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Original Article

The Why and How of SGLT2 Inhibitors in CKD: A Practical Approach

Megan Borkum*, Adeera Levin

Division of Nephrology, University of British Columbia, Vancouver, BC, Canada

Abstract

There is growing evidence for the cardiorenal protective benefits of sodium-glucose co-transport 2 (SGLT2) inhibitors for diabetic and non-diabetic-related chronic kidney disease (CKD) patients. As many clinical guidelines increasingly incorporate SGLT2 inhibitors, we sought to review: the rationale and background for their use in CKD, monitoring after initiation, how to handle concomitant diuretics and diabetic medication, therapeutic role and side effects, preventing adverse events, and the use of SGLT2 inhibitors with other novel agents for slowing the trajectory kidney function decline. We hope to overcome prescriber hesitancy and uncertainty through a case-based discussion and increase prescription rates in appropriate patients to benefit more from this therapy.

Résumé

Il existe de plus en plus de données probantes à l’appui des avantages liés à la protection cardiorénale des inhibiteurs du cotransporteur sodium-glucose de type 2 (SGLT2) chez les patients atteints d’insuffisance rénale chronique (IRC) liée ou non au diabète. Comme de nombreuses lignes directrices cliniques intègrent de plus en plus les inhibiteurs du SGLT2, nous avons cherché à faire le point sur : la justification et le contexte de leur utilisation en IRC, la surveillance après l’amorce du traitement, la façon de gérer la prise concomitante de diurétiques et de médicaments contre le diabète, le rôle thérapeutique et les effets secondaires, la prévention des évènements indésirables et l’utilisation des inhibiteurs du SGLT2 avec d’autres nouveaux agents pour ralentir la trajectoire du déclin de la fonction rénale. Par l’intermédiaire d’une analyse fondée sur des cas concrets, nous espérons surmonter les réticences et l’incertitude des prescripteurs et augmenter le taux de prescription pour les patients chez qui le traitement est approprié de sorte que davantage de patients puissent tirer profit de ce traitement.

Key words: SGLT2 inhibitor, chronic kidney disease, cardioprotective, euglycemic dka

Corresponding Author: Megan Borkum: mborkum@gmail.com

Submitted: 19 June 2022; Accepted: 17 July 2022; Published: 17 October 2022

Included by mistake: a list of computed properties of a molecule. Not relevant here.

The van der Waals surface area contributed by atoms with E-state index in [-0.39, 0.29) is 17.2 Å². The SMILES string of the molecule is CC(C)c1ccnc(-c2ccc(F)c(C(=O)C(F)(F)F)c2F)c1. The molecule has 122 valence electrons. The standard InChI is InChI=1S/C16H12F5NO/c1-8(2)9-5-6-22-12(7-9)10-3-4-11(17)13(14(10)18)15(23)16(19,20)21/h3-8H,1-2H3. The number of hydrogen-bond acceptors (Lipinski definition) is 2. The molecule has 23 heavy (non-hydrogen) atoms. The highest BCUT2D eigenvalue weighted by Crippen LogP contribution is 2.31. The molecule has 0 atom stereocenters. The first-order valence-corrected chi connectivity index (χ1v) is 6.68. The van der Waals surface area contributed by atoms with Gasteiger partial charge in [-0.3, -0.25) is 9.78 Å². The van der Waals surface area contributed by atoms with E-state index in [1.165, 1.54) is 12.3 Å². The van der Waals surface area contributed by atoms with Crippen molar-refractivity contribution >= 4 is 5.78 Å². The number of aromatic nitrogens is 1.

DOI: 10.22374/cjgim.v17iSP2.647

All articles published in DPG Open Access journals
This article is distributed under the terms of the Creative Commons Attribution-NonCommercial 4.0 International (CC BY-NC 4.0)(https://creativecommons.org/licenses/by-nc/4.0/).

Case

A 66-year-old gentleman was referred to a primary care medical clinic. He had a body mass index of 28 kg/m2 and a history of longstanding, poorly controlled diabetes, hypertension, hyperlipidemia, and a previous coronary stent. He was on a statin, and his low-density lipoprotein and triglycerides were not high. He was prescribed hydrochlorothiazide at 25 mg and on a maximally tolerated dose of candesartan with blood pressure (BP) treated to target. The patient was on a maximal dose of metformin, gliclazide, and the dipeptidyl peptidase-4 (DPP-4) inhibitor linagliptin with a recent hemoglobin A1C (HbA1C) of 7.6%. His estimated glomerular filtration rate (eGFR) was 50 mL/min/1.73m2, stage IIIA chronic kidney disease (CKD), and he had urine albumin creatinine (ACR) of 1600 mg/g.

At each visit, it was recommended, ‘If you go to a hospital and need a scan ask the doctor to avoid contrast dye if possible and don’t take any over-the-counter drugs other than Tylenol. No Aleve, Motrin, or Advil.’ The patient asked: ‘but what more can I do for my kidneys?’. The internist remembered reading about the benefits of sodium-glucose co-transport 2 (SGLT2) inhibitors in CKD. He discussed the case with a nephrology colleague who advised adding dapagliflozin 10mg. The following questions arose in their discussions.

Question 1: What is the current kidney protective evidence for SGLT2 inhibitors? Is their use limited to people with diabetes? How do they work to protect the kidneys?

A relatively new class of agents with specific kidney- and cardioprotective effects are SGLT2 inhibitors or gliflozins. The sodium-glucose co-transporter 2 is located in the first segment of the proximal tubule and is the major transporter responsible for glucose reabsorption in the kidney.1 SGLT2 inhibitors are highly selective and reversible inhibitors of this transporter. Various SGLT2 inhibitors, such as dapagliflozin, empagliflozin, and canagliflozin are available for clinical use. These drugs cause direct and insulin-independent elimination of glucose by the kidneys, reducing blood glucose levels in type 2 diabetics.2 Therefore, SGLT2 inhibitors were developed initially as oral antihyperglycemic drugs, lowering HbA1C by 0.6–1% in people with type 2 diabetes with preserved kidney function or less advanced CKD.3,4

In recent years 2 dedicated kidney outcome trials demonstrated a clear benefit of SGLT2 inhibitors in kidney and cardiovascular outcomes and all-cause death in patients with CKD (Table 1). The first, CREDENCE, included adult patients with type 2 diabetes and CKD (eGFR 30–90 mL/min/1.73m2), canagliflozin reduced the risk of kidney and cardiovascular outcomes.5 The second, DAPA-CKD, showed similar outcomes with dapagliflozin use in patients with CKD (eGFR 25-75 mL/min/1.73 m2) with and without type 2 diabetes.6

Table 1. The effects of SGLT2 inhibitors on clinical outcomes

DAPA-CKD CREDENCE
Number of participants 4304 4401
Cause of kidney disease Diabetic and non-diabetic Diabetic
eGFR range at baseline 25–75 mL/min/1.73 m2 30–90 mL/min/1.73 m2
Kidney and cardiovascular outcomea HR 0.61 (95% CI 0.51, 0.72) HR 0.70 (95% CI 0.59, 0.82)
Kidney outcomeb HR 0.56 (95% CI 0.45, 0.68) HR 0.66 (95% CI 0.53, 0.81)
Kidney failure HR 0.64 (95% CI 0.50, 0.82) HR 0.68 (95% CI 0.54, 0.86)
All-cause death HR 0.69 (95% CI 0.53, 0.88) HR 0.83 (95% CI 0.68, 1.02)
Cardiovascular death or hospitalisation for heart failure HR 0.71 (95% CI 0.55, 0.92) HR 0.69 (95% CI 0.57, 0.83)
Hospitalisation for heart failure HR 0.51 (95% CI 0.34, 0.76) HR 0.61 (95% CI 0.47, 0.80)